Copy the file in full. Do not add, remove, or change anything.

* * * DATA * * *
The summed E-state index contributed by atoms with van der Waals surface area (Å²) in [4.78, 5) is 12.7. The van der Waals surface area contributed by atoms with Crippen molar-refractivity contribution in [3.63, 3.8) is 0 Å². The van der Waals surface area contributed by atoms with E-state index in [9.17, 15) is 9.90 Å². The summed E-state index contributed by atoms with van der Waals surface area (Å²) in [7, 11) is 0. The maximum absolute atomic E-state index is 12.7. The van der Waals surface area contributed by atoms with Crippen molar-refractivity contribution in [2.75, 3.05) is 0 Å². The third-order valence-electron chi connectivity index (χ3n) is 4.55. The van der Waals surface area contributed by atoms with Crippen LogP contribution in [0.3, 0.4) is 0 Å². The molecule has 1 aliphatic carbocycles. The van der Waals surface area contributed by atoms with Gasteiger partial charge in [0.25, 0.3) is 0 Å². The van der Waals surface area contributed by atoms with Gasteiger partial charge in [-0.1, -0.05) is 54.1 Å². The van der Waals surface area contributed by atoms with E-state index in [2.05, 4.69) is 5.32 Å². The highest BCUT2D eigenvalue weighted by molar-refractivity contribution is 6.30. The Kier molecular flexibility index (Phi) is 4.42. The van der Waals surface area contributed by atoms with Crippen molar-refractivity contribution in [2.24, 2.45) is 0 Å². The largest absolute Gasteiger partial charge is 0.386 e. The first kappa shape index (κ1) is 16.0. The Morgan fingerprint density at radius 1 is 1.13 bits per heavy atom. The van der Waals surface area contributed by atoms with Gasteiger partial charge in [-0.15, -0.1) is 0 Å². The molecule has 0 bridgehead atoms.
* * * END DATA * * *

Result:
The summed E-state index contributed by atoms with van der Waals surface area (Å²) in [4.78, 5) is 12.7. The van der Waals surface area contributed by atoms with Crippen molar-refractivity contribution in [3.63, 3.8) is 0 Å². The van der Waals surface area contributed by atoms with E-state index in [9.17, 15) is 9.90 Å². The summed E-state index contributed by atoms with van der Waals surface area (Å²) in [7, 11) is 0. The maximum absolute atomic E-state index is 12.7. The van der Waals surface area contributed by atoms with Crippen molar-refractivity contribution in [2.75, 3.05) is 0 Å². The third-order valence-electron chi connectivity index (χ3n) is 4.55. The van der Waals surface area contributed by atoms with Crippen LogP contribution in [0.3, 0.4) is 0 Å². The molecule has 1 aliphatic carbocycles. The van der Waals surface area contributed by atoms with Gasteiger partial charge in [0.25, 0.3) is 0 Å². The van der Waals surface area contributed by atoms with Gasteiger partial charge in [-0.1, -0.05) is 54.1 Å². The van der Waals surface area contributed by atoms with E-state index in [2.05, 4.69) is 5.32 Å². The highest BCUT2D eigenvalue weighted by molar-refractivity contribution is 6.30. The Kier molecular flexibility index (Phi) is 4.42. The van der Waals surface area contributed by atoms with Crippen molar-refractivity contribution in [2.24, 2.45) is 0 Å². The largest absolute Gasteiger partial charge is 0.386 e. The first kappa shape index (κ1) is 16.0. The Morgan fingerprint density at radius 1 is 1.13 bits per heavy atom. The van der Waals surface area contributed by atoms with Gasteiger partial charge in [-0.15, -0.1) is 0 Å². The molecule has 0 bridgehead atoms.